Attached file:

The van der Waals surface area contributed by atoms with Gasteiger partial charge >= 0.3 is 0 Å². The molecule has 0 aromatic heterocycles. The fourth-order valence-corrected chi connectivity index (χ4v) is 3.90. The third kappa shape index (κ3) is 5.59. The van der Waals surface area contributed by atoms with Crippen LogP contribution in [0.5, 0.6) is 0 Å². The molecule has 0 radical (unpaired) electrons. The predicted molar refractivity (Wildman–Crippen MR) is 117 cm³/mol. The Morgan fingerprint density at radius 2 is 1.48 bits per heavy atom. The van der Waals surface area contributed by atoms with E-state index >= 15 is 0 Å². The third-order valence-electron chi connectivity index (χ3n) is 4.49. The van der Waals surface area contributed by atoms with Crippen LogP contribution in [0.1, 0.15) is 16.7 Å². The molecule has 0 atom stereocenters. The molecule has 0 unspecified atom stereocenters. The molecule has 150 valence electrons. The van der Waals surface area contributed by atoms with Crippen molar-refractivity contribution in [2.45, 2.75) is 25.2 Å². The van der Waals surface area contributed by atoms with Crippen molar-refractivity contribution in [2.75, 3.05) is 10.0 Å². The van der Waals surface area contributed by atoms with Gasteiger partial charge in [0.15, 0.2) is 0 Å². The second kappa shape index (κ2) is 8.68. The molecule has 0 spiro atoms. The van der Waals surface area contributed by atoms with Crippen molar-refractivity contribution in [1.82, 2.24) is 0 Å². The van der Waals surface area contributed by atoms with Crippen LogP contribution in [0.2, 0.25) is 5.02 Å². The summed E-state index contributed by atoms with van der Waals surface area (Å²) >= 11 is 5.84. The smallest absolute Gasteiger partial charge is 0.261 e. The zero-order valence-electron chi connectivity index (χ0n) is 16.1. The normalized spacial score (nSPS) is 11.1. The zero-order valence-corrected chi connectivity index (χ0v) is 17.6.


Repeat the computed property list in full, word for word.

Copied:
The van der Waals surface area contributed by atoms with Gasteiger partial charge >= 0.3 is 0 Å². The molecule has 0 aromatic heterocycles. The fourth-order valence-corrected chi connectivity index (χ4v) is 3.90. The third kappa shape index (κ3) is 5.59. The van der Waals surface area contributed by atoms with Crippen LogP contribution in [0.5, 0.6) is 0 Å². The molecule has 0 radical (unpaired) electrons. The predicted molar refractivity (Wildman–Crippen MR) is 117 cm³/mol. The Morgan fingerprint density at radius 2 is 1.48 bits per heavy atom. The van der Waals surface area contributed by atoms with E-state index >= 15 is 0 Å². The third-order valence-electron chi connectivity index (χ3n) is 4.49. The van der Waals surface area contributed by atoms with Crippen LogP contribution in [0.1, 0.15) is 16.7 Å². The molecule has 0 atom stereocenters. The molecule has 0 unspecified atom stereocenters. The molecule has 150 valence electrons. The van der Waals surface area contributed by atoms with Crippen molar-refractivity contribution in [2.45, 2.75) is 25.2 Å². The van der Waals surface area contributed by atoms with Crippen molar-refractivity contribution in [2.75, 3.05) is 10.0 Å². The van der Waals surface area contributed by atoms with Gasteiger partial charge in [0.15, 0.2) is 0 Å². The second kappa shape index (κ2) is 8.68. The molecule has 0 spiro atoms. The van der Waals surface area contributed by atoms with Crippen molar-refractivity contribution in [1.82, 2.24) is 0 Å². The van der Waals surface area contributed by atoms with Crippen LogP contribution in [0.2, 0.25) is 5.02 Å². The summed E-state index contributed by atoms with van der Waals surface area (Å²) >= 11 is 5.84. The smallest absolute Gasteiger partial charge is 0.261 e. The zero-order valence-electron chi connectivity index (χ0n) is 16.1. The normalized spacial score (nSPS) is 11.1. The zero-order valence-corrected chi connectivity index (χ0v) is 17.6.